Private hospital nurses threaten strike if they don’t receive more pay, same benefits
Nurses at private hospitals across New York City are demanding more pay and no changes to their benefits, saying they won’t work unless those demands are met.
The New York State Nurses’ Association is helping to spearhead this strike. Ari Moma, a Bedford-Stuyvesant nurse and a board member of the association, says staffing was tough during the pandemic years.
Moma added that there are more nurses now, but most are travel nurses brought in from other states to help with staffing shortages at city hospitals. He thinks that condition, pay, and other factors need to improve in order to help nurses stay and build a career in the community.
Moma is one of 17,000 nurses across 12 city hospitals who are voting to strike.
“We swore an oath to take care of these patients,” said Moma. “It’s our job to take care of these patients and it’s like we can’t take care of them anymore.”
The stress of the pandemic still stays with Moma, but he wants to continue fighting for what he and nurses across the city need to do the job they love.
“Most of the time I'm sleeping, I’m dreaming of moving bodies,” said Moma. “This is not the time for me to walk away. The only time I will walk away, is if I close my eyes.”
Nurses at Bronxcare, Montefiore, Mount Sinai, Mount Sinai-Morningside and West, NewYork-Presbyterian and Richmond University Medical Center completed the vote to strike today.
Here are their statements regarding the Nurses Association’s strike:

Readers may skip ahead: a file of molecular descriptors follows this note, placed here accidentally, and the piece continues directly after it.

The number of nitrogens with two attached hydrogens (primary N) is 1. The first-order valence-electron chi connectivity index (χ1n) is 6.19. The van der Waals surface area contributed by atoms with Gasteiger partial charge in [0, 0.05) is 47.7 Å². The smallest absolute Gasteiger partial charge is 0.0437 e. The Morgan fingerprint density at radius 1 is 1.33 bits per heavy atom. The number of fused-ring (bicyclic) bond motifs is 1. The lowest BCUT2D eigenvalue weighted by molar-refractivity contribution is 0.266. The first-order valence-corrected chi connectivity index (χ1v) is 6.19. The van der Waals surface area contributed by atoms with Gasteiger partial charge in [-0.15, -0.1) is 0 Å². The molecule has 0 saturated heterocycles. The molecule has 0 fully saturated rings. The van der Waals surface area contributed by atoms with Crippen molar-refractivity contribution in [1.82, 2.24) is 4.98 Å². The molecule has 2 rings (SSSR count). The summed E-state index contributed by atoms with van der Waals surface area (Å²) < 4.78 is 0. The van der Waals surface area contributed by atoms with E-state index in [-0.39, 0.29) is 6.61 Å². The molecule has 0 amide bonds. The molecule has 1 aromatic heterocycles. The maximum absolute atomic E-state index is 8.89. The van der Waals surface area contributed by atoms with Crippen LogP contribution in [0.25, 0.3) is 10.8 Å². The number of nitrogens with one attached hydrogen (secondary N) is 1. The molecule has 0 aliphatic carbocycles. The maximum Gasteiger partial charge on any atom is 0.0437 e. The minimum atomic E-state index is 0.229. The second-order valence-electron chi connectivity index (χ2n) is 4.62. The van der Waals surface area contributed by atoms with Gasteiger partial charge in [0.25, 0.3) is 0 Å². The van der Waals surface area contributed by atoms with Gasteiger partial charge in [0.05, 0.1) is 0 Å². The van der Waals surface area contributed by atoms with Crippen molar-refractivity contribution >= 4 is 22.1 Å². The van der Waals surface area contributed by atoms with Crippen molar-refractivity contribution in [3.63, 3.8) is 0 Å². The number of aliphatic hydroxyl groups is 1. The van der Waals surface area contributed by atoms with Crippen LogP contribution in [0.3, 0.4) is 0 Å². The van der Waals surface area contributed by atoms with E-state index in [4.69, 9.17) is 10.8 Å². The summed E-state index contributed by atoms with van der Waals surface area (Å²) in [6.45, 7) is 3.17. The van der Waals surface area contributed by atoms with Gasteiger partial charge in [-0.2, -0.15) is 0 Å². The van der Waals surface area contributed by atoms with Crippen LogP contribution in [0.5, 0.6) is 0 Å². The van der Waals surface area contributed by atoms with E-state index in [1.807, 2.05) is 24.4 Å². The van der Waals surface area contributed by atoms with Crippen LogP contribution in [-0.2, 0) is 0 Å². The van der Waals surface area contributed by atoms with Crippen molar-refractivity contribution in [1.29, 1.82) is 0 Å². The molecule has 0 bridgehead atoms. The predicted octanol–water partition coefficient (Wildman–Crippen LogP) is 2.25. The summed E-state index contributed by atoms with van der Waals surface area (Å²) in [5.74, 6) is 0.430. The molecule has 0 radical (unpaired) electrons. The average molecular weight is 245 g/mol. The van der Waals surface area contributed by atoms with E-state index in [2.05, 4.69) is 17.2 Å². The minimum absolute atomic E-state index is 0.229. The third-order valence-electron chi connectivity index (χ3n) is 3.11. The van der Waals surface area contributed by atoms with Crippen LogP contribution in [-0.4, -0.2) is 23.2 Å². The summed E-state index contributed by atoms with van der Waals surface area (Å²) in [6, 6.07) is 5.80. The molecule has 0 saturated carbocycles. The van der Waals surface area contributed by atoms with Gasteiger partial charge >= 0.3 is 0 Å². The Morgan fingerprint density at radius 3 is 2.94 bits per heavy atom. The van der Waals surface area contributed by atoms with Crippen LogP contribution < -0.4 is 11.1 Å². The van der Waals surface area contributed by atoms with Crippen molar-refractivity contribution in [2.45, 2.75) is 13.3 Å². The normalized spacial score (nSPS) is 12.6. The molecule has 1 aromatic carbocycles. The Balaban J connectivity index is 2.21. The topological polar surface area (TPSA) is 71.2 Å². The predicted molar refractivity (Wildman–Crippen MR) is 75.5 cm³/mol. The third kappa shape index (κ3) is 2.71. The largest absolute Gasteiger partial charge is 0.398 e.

Montefiore: “Our nurses are the backbone of Montefiore and critical to providing the compassionate, patient-centered care everyone has come to trust. Since the beginning of negotiations, we have negotiated in good faith with the goal of reaching an equitable agreement. We hope the union’s leadership will join us in our commitment to our nurses and patients and avert an unnecessary strike. Regardless of the outcome, our doors will remain open and we will continue to deliver on our mission to provide the high quality care to our community.”
Mount Sinai Health System: "We have been actively engaged with our nurses during this contract negotiations and have shared regular updates supportingournurses.com. Please feel free to use any information on this site in your reporting. Our goal is to reach an agreement that continues to provide our valued nurses with competitive compensation and benefits and ensures a safe, supportive and working environment that enables them to provide exceptional care to all our patients across the diverse communities we serve. We’ll keep you posted as these discussions continue."
Richmond University Medical Center: "We will not provide comment on the negotiation process directly other than to say we value each and every one of our nurses for the exceptional care they provide to our patients each and every day."
NewYork-Presbyterian: "We respect and value all of our nurses, who play a central role in delivering the exceptional care that NewYork-Presbyterian is known for. We remain hopeful that union leadership shares our dedication to reaching a fair and reasonable contract agreement, and we will continue to bargain in good faith. While a strike vote does not necessarily mean a strike will occur, and we remain committed to reaching an agreement. We must always prioritize our patients and their care, and we have made the necessary preparations to ensure that our patients at NYP Columbia University Irving Medical Center, NYP Allen Hospital, and NYP Morgan Stanley Children’s Hospital continue to receive the same high-quality care, without interruption, in keeping with our fundamental obligation to the communities we serve.”